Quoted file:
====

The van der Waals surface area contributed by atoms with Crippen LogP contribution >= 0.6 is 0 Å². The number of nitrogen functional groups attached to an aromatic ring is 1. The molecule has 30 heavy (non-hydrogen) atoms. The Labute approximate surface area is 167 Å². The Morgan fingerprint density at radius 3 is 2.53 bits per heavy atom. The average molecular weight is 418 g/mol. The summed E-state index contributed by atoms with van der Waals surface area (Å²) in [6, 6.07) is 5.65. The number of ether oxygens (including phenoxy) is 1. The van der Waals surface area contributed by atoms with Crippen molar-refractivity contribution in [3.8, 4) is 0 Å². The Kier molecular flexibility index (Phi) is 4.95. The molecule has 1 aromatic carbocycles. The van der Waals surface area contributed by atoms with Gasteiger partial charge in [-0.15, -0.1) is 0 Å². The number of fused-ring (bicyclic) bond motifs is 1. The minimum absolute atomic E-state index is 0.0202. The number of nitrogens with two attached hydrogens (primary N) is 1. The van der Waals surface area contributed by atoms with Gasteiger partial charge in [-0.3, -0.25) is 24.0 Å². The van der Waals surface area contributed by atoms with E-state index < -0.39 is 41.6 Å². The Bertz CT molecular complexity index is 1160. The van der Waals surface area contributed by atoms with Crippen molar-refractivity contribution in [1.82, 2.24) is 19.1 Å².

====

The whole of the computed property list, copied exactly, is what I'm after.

The van der Waals surface area contributed by atoms with Crippen LogP contribution >= 0.6 is 0 Å². The number of nitrogen functional groups attached to an aromatic ring is 1. The molecule has 30 heavy (non-hydrogen) atoms. The Labute approximate surface area is 167 Å². The Morgan fingerprint density at radius 3 is 2.53 bits per heavy atom. The average molecular weight is 418 g/mol. The summed E-state index contributed by atoms with van der Waals surface area (Å²) in [6, 6.07) is 5.65. The number of ether oxygens (including phenoxy) is 1. The van der Waals surface area contributed by atoms with Crippen molar-refractivity contribution in [3.8, 4) is 0 Å². The Kier molecular flexibility index (Phi) is 4.95. The molecule has 1 aromatic carbocycles. The van der Waals surface area contributed by atoms with Gasteiger partial charge in [-0.15, -0.1) is 0 Å². The number of fused-ring (bicyclic) bond motifs is 1. The minimum absolute atomic E-state index is 0.0202. The number of nitrogens with two attached hydrogens (primary N) is 1. The van der Waals surface area contributed by atoms with Gasteiger partial charge in [-0.3, -0.25) is 24.0 Å². The van der Waals surface area contributed by atoms with E-state index < -0.39 is 41.6 Å². The Bertz CT molecular complexity index is 1160. The van der Waals surface area contributed by atoms with Crippen molar-refractivity contribution in [1.82, 2.24) is 19.1 Å².